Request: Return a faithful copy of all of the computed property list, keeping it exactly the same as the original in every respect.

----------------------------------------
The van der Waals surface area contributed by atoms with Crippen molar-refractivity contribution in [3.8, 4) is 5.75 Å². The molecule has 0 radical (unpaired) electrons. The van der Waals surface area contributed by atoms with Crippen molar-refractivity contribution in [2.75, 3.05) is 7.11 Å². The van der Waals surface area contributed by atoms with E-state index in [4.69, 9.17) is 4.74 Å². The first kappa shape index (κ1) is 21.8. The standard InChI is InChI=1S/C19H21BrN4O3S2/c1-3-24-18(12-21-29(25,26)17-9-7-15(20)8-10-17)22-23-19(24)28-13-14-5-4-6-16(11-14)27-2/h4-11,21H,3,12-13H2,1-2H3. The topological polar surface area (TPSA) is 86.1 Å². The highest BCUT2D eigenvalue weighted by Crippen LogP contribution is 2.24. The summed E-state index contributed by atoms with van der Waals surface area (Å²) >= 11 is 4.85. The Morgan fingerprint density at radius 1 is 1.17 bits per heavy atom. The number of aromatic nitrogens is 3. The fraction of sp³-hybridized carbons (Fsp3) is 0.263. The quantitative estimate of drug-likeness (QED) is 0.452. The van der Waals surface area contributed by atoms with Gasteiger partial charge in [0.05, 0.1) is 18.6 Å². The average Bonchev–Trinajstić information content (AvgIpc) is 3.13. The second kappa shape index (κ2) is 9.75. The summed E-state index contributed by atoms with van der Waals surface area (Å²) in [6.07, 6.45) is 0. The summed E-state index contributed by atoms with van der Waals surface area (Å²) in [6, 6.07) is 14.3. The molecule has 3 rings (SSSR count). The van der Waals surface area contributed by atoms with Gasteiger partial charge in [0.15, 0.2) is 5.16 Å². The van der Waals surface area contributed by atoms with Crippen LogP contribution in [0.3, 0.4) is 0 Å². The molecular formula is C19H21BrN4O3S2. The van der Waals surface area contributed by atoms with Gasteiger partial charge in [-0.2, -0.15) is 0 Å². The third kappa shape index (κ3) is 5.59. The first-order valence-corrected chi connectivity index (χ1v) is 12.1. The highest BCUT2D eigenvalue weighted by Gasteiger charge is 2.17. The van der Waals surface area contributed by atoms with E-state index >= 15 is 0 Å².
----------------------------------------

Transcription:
The van der Waals surface area contributed by atoms with Crippen molar-refractivity contribution in [3.8, 4) is 5.75 Å². The molecule has 0 radical (unpaired) electrons. The van der Waals surface area contributed by atoms with Crippen molar-refractivity contribution in [2.75, 3.05) is 7.11 Å². The van der Waals surface area contributed by atoms with E-state index in [4.69, 9.17) is 4.74 Å². The first kappa shape index (κ1) is 21.8. The standard InChI is InChI=1S/C19H21BrN4O3S2/c1-3-24-18(12-21-29(25,26)17-9-7-15(20)8-10-17)22-23-19(24)28-13-14-5-4-6-16(11-14)27-2/h4-11,21H,3,12-13H2,1-2H3. The topological polar surface area (TPSA) is 86.1 Å². The highest BCUT2D eigenvalue weighted by Crippen LogP contribution is 2.24. The summed E-state index contributed by atoms with van der Waals surface area (Å²) >= 11 is 4.85. The Morgan fingerprint density at radius 1 is 1.17 bits per heavy atom. The number of aromatic nitrogens is 3. The fraction of sp³-hybridized carbons (Fsp3) is 0.263. The quantitative estimate of drug-likeness (QED) is 0.452. The van der Waals surface area contributed by atoms with Gasteiger partial charge in [0.05, 0.1) is 18.6 Å². The average Bonchev–Trinajstić information content (AvgIpc) is 3.13. The second kappa shape index (κ2) is 9.75. The summed E-state index contributed by atoms with van der Waals surface area (Å²) in [6.07, 6.45) is 0. The summed E-state index contributed by atoms with van der Waals surface area (Å²) in [6, 6.07) is 14.3. The molecule has 3 rings (SSSR count). The van der Waals surface area contributed by atoms with Gasteiger partial charge in [0.15, 0.2) is 5.16 Å². The van der Waals surface area contributed by atoms with Crippen LogP contribution in [0.3, 0.4) is 0 Å². The molecular formula is C19H21BrN4O3S2. The van der Waals surface area contributed by atoms with Gasteiger partial charge in [-0.2, -0.15) is 0 Å². The third kappa shape index (κ3) is 5.59. The first-order valence-corrected chi connectivity index (χ1v) is 12.1. The highest BCUT2D eigenvalue weighted by Gasteiger charge is 2.17. The van der Waals surface area contributed by atoms with E-state index >= 15 is 0 Å².